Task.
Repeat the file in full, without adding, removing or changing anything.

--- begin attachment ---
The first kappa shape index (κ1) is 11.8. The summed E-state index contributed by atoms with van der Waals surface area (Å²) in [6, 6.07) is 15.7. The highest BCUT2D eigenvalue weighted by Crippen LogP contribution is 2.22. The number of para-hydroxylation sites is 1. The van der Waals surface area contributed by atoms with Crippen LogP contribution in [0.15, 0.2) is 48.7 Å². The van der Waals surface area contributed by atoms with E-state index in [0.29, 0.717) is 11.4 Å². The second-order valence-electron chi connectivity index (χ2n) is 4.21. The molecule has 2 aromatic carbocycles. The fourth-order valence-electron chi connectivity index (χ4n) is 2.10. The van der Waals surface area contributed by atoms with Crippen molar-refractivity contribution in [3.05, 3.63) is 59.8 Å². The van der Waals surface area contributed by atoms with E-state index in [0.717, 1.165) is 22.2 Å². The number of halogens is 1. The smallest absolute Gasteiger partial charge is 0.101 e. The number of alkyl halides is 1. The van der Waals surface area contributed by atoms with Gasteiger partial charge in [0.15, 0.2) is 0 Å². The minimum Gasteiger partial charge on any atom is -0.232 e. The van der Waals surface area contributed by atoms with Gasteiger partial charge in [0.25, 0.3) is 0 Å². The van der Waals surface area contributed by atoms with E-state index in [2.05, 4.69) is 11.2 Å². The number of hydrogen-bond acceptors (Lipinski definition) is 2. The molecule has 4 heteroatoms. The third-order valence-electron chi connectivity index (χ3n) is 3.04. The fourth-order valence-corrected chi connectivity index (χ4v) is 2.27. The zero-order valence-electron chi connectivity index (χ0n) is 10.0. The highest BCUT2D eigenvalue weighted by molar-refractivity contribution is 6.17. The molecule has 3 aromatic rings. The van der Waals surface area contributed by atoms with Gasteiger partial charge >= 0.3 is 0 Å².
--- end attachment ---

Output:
The first kappa shape index (κ1) is 11.8. The summed E-state index contributed by atoms with van der Waals surface area (Å²) in [6, 6.07) is 15.7. The highest BCUT2D eigenvalue weighted by Crippen LogP contribution is 2.22. The number of para-hydroxylation sites is 1. The van der Waals surface area contributed by atoms with Crippen LogP contribution in [0.15, 0.2) is 48.7 Å². The van der Waals surface area contributed by atoms with E-state index in [0.29, 0.717) is 11.4 Å². The second-order valence-electron chi connectivity index (χ2n) is 4.21. The molecule has 2 aromatic carbocycles. The fourth-order valence-electron chi connectivity index (χ4n) is 2.10. The van der Waals surface area contributed by atoms with Crippen molar-refractivity contribution in [3.05, 3.63) is 59.8 Å². The van der Waals surface area contributed by atoms with E-state index in [0.717, 1.165) is 22.2 Å². The number of halogens is 1. The smallest absolute Gasteiger partial charge is 0.101 e. The number of alkyl halides is 1. The van der Waals surface area contributed by atoms with Gasteiger partial charge in [0.15, 0.2) is 0 Å². The minimum Gasteiger partial charge on any atom is -0.232 e. The van der Waals surface area contributed by atoms with Gasteiger partial charge in [0.25, 0.3) is 0 Å². The van der Waals surface area contributed by atoms with E-state index in [2.05, 4.69) is 11.2 Å². The number of hydrogen-bond acceptors (Lipinski definition) is 2. The molecule has 4 heteroatoms. The third-order valence-electron chi connectivity index (χ3n) is 3.04. The fourth-order valence-corrected chi connectivity index (χ4v) is 2.27. The zero-order valence-electron chi connectivity index (χ0n) is 10.0. The highest BCUT2D eigenvalue weighted by molar-refractivity contribution is 6.17. The molecule has 3 aromatic rings. The van der Waals surface area contributed by atoms with Gasteiger partial charge >= 0.3 is 0 Å².